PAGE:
In any business endeavor, success depends on the right process as well as the right people. In new product development (NPD), we follow processes (like WAGILE) to minimize investment risk and maximize value delivery (to both customer and company). NPD projects are executed by cross-functional, multi-disciplinary teams.
NPD teams are the sum of a core working team, ad hoc functional support, and administrative disciplines. Overall, this project team includes all the necessary representatives to design, develop, and market the new product as well as related functions required for ordinary business operations. No single team member is more important than the others; however, the time commitments and roles of each team member vary throughout the life of a project.
The Project Life Cycle
All product development projects follow a similar life cycle. First, an idea or an opportunity is identified. These concepts span from new technologies, new applications of existing technology, and new products introduced into existing markets. Next, the ideas are evaluated by testing consumer fit and by generating a high-level business case. If potential customers are not interested in the concept or if the projected revenue fails to outweigh expected costs, the project is halted.
Yet, when consumers show interest in the new product concept and the business opportunity is favorable, the project advances to technical development. In this stage of the project life cycle, products are designed and tested for form and functionality. In the final stage of an NPD project, manufacturing is ramped and the product commercialized. Commercialization involves marketing and sales to deliver the product at the right price point to satisfied customers. (Read here about pricing strategies.)
NPD Team Evolution
of course, the working NPD team stays intact throughout the project. These working team members generally include, at a minimum,:
- Project / product management,
- Marketing / sales,
- Technical / engineering, and
- Finance / accounting.
These four core rules represent a minimum of functions to design and develop a product within a given timeframe and budget. A key point in assigning working team members is to ensure they hold decision-making authority for the NPD project.
Extended team members often include roles represented by R&D, brand management, legal, supply chain, communications, and/or HR. While working team members attend all core project meetings and activities, extended team members are present on an ad hoc basis. Alternatively, each working team member is assigned reporting responsibility for a set of functions within the extended team. For example, marketing / sales may bring data and information regarding branding to a project meeting while technical engineering also represents the R&D view during a working team activity.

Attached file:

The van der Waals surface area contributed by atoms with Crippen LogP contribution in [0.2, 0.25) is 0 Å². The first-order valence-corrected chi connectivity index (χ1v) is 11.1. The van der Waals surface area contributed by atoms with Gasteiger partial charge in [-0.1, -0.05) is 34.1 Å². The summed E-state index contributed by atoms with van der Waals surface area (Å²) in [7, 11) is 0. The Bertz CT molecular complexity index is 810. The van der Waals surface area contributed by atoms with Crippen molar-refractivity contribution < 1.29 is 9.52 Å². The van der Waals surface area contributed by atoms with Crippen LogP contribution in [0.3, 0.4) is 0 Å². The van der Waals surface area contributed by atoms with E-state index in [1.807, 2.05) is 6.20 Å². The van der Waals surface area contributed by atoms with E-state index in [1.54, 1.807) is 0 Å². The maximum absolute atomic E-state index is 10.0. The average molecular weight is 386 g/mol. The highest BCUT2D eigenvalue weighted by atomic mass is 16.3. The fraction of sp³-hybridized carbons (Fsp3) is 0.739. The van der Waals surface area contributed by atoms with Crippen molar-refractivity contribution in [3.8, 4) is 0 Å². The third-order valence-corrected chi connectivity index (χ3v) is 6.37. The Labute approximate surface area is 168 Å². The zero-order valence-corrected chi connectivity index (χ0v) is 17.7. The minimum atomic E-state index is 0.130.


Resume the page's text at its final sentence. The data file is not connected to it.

As an NPD project evolves from idea to commercialization, the working team lead may shift. For instance, marketing plays a lead role in the opportunity identification stage of a project to validate consumer interest in the product idea. During concept evaluation, finance may lead decision-making regarding profitability of the new product. In a fully empowered team, responsibilities adjust to the project stage and conditions naturally.
Finally, as we discuss “Who is the NPD Team,” we must assess the team size. Innumerable times, I have encountered managers who want to attend working team activities. The reason often amounts to a lack of trust. However, a fully empowered team should make new product decisions within the guardrails and boundaries provided during project initiation. Managers are usually too far removed from technical inner workings and customer interactions to contribute in a positive way for the rapid decisions necessary to keep a project on track. Furthermore, keeping the working team small (less than 10 people) enables rapid decision making.
On the other hand, when a project is pushing an agreed-upon boundary condition (like scope, schedule, or cost), management must be informed through an exception process. Senior managers then evaluate the NPD team recommendations and stretch the boundaries or cancel the project.
Team management in new product development (NPD) is complex due to the inherent risks of innovation. Here are some opportunities for you to learn more about building effective and collaborative NPD teams.
- PDMA Minnesota Chapter, Cross-Functional Team Collaboration (21 September)
- PMI-Kansas City Chapter, Effective Team Communications (28 September)
- Read Chapter 4 in The Innovation ANSWER Book
- Study Chapter 8 in The Innovation QUESTION Book
- Read a blog on NPD team management here
- Contact me at info at globalnpsolutions.com
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